Understanding Time Value of Money

This is a guest post by Elearnmarkets.com.

Time value of money

Time value of money is a fundamental building block on which the entire finance is built upon. It is a very important concept especially if you are dealing with loans, investment analysis, capital budgeting and other finance related decisions. Let’s understand what exactly time value of money is.

Time value of money simply says that a dollar received today has a greater value than a dollar received in the future. Let’s illustrate this with the help of an example. Say if you have to choose between taking $10,00,000 today or after say 30 years. You will obviously opt for the first option.

Some of the reasons which justify this include the risk factor involved and obviously the high purchasing power. High purchasing power implies that a sum of money can be exchanged for more goods and services today than after 40-50 years.

Time is Money

You must have heard people saying that “Time is money” and truly speaking, they are right. Since money has time value, the present value of future cash flows will be worth less the longer you wait to receive it. This is why we expect the future value to be greater than present value due to time value of money. However, the difference between the future and present value depends upon the interest rate and the compounding period. Moreover, receiving the money quickly also reduces the chances of default.

Compounding and discounting

Time value of money is based on two important aspects: compounding and discounting, which helps us in computing future and present value respectively. It’s important to have an understanding of these terms before getting into details of time value of money.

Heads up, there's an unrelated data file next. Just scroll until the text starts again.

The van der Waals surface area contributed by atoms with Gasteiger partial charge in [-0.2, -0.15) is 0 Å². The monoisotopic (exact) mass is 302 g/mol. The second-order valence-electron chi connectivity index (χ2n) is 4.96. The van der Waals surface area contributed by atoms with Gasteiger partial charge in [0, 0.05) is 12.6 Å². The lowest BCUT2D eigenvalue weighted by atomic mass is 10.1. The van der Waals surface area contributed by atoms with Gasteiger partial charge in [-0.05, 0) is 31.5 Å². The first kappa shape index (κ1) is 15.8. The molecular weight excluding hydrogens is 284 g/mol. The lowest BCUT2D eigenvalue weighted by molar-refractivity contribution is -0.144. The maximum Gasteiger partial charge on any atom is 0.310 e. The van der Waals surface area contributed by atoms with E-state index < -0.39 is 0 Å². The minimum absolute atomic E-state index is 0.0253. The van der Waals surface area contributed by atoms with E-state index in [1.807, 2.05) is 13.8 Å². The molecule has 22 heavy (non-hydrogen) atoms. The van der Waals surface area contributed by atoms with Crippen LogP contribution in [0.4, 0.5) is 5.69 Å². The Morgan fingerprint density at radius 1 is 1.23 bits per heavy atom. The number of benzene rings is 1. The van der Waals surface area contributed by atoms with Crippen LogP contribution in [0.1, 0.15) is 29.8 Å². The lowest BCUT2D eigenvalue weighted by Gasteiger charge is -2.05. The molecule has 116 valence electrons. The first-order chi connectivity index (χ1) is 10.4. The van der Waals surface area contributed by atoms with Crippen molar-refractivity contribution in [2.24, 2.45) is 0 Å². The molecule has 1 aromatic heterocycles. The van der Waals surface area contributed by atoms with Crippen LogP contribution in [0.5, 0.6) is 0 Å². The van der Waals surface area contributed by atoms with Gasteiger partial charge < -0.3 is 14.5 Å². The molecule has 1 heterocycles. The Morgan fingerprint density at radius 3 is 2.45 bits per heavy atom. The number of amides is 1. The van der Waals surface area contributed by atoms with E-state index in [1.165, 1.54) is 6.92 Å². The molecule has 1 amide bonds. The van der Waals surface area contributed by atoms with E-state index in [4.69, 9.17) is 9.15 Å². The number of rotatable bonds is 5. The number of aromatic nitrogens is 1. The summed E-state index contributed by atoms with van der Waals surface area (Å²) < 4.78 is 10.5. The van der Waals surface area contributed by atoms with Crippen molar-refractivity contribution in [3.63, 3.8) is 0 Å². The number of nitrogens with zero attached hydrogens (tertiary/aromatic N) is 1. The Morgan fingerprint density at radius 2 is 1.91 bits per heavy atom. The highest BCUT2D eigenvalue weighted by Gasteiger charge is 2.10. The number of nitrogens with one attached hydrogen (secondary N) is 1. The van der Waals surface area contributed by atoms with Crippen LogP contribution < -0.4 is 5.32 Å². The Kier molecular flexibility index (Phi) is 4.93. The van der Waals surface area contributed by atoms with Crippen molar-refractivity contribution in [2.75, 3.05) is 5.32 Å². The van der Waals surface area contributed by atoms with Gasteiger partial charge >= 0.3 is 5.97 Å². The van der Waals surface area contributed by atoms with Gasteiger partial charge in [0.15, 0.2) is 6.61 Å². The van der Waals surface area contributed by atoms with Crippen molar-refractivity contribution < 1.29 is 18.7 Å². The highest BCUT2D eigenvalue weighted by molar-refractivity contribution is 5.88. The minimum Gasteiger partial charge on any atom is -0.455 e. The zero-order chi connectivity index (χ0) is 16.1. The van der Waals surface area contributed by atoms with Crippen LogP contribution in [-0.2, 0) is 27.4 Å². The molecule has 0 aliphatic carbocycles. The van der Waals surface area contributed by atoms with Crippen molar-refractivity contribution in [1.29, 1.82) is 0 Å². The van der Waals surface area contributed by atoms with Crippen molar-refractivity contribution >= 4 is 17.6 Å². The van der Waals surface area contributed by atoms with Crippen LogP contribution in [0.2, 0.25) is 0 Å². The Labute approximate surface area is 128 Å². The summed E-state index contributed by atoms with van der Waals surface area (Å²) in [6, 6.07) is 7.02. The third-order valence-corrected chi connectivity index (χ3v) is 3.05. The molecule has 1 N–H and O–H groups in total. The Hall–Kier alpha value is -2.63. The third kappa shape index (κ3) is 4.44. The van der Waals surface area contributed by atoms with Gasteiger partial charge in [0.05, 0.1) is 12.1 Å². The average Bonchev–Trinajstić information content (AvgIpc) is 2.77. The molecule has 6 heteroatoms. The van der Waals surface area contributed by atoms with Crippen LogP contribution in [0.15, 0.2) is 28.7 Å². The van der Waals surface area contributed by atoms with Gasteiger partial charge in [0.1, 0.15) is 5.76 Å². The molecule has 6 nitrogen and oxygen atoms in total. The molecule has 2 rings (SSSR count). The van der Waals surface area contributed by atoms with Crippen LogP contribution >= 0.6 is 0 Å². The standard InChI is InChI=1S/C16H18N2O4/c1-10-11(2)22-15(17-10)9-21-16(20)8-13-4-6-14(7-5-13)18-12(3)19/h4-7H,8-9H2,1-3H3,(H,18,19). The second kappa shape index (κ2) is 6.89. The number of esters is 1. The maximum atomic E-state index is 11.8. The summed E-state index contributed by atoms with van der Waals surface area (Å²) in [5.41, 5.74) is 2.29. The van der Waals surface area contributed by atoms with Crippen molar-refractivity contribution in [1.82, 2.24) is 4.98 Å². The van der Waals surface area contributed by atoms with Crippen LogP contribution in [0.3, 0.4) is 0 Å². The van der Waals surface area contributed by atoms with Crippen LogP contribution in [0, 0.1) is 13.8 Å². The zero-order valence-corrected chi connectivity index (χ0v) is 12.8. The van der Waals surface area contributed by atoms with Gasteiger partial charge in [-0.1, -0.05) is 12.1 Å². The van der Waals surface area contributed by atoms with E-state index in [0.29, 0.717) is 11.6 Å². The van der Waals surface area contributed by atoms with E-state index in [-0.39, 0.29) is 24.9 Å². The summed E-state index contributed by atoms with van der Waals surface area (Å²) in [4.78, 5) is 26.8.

Formula: FVn  = PV(1+i)n

Compounding

It’s a process of computing the future value of an investment made today or series of investments made over a period of time. In simple words, it’s about moving your sum of money forward in time.

Say your investment of $1,000,000 at an interest of 10% p.a. will turn into $ 1,210,000 in a period of 2 years.

Discounting

It helps in determining the present value of a sum of money or a series of payments to be received in future. It’s about moving your money back in time.

Say you’ll receive a $1,210,000 after 2 years from now, so the present value of it stands at $1,000,000. 

Key components of time value of money

Let’s understand some of the key elements of time value of money. These are the 5 main points which are very important in solving the time value of money problems.

  1. Payment (PMT) – It represents equal periodic payments to be paid or received each period. It’s a positive value when you receive the payments while it’s negative in case you make the payments.
  2. Present value (PV) – It represents a sum total of future cash flows at a present date. It is done by discounting the future cash flows.
  3. Periods (n)– It is a total number of periods in the overall time frame which can be weekly, monthly, quarterly, semi-annually, annually and so on.